Happy Birthday to the most eccentric, respected, prolific and downright fun songwriter in country music history – the mad scientist Roger Miller! Born in Fort Worth, Texas on January 2, 1936, Roger began his career writing songs for country artists such as George Jones, Ernest Tubb, Faron Young, Jim Reeves and many others. A few years into his career Roger was hired by Ray Price to play fiddle with his Cherokee Cowboys and penned the classic ‘Invitation to the Blues’ which became a hit for Price and Rex Allen. His vocal and songwriting style defined categorical defintition and often included scat singing, unusual vocal riffs, and genius lyrical nonsense! If you aren’t super familiar with Roger Miller, the 1970 album ‘A Trip in the Country’ is a favorite of mine and a great recording to delve into his music. It was recorded in the days when the Nashville sound still had fiddles and steel guitar, and featured a stellar group of session musicians. The legendary lineup included Tommy Jackson & Buddy Spicher: fiddles – Buddy Emmons: steel guitar – Bob Moore: upright bass – Buddy Harman: drums – Pig Robbins: piano – Harold Bradley, Ray Edenton, Charlie McCoy and Chip Young: guitars. One of my favorite tracks “My Ears Should Burn” (When Fools Are Talked About) is an excellent example of Roger Millers sincere and serious side of writing.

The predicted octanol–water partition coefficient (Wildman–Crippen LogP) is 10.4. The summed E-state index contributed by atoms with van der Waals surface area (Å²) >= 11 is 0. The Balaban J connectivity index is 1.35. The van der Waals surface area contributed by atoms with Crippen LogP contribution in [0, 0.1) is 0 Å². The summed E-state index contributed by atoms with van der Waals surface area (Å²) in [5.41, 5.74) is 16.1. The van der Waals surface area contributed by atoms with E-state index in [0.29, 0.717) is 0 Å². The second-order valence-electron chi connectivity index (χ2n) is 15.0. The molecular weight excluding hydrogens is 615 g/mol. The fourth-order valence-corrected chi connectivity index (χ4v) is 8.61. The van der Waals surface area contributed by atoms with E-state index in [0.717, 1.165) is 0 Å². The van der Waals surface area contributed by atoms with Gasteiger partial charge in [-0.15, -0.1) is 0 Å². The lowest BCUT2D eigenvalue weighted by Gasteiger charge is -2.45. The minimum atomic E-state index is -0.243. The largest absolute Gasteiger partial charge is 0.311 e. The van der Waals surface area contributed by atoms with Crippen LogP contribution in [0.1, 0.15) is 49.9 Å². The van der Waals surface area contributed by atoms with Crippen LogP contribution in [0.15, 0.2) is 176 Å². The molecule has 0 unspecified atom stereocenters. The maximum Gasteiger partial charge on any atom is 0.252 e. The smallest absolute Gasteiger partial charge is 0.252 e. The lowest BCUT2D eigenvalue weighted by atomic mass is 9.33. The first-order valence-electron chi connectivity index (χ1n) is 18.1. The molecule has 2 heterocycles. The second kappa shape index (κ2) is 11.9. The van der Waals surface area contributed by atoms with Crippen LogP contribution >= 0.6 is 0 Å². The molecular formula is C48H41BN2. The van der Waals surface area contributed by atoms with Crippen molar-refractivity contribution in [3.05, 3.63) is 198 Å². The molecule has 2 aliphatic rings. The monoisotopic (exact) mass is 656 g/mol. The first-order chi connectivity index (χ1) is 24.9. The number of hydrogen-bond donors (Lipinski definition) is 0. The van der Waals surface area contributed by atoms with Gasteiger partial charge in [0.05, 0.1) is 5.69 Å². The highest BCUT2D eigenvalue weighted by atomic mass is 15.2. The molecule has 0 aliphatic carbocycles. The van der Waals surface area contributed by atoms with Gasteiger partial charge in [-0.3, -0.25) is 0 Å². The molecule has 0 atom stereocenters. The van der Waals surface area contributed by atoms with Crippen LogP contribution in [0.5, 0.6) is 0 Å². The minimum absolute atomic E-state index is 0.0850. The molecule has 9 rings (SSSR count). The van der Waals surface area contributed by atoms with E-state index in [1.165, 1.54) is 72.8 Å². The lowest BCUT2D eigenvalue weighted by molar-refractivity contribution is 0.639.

In the liner notes Roger wrote: “Before the days of “Dang Me“, “King of the Road” and such, I was a young, ambitious songwriter walking the streets of Nashville – trying to get anybody and everybody to record my songs. All in all, I wrote about 150 songs for Ray Price, George Jones, Ernest Tubb and others. Some were hits, and some were not. Here are a few of the better ones. In the beginning, I created heavenly, earthly songs”.
Miller – a lifelong passionate smoker – died in 1992 in Los Angeles at the age of 56 of lung and throat cancer. He was inducted into the Country Music Hall of Fame in 1995.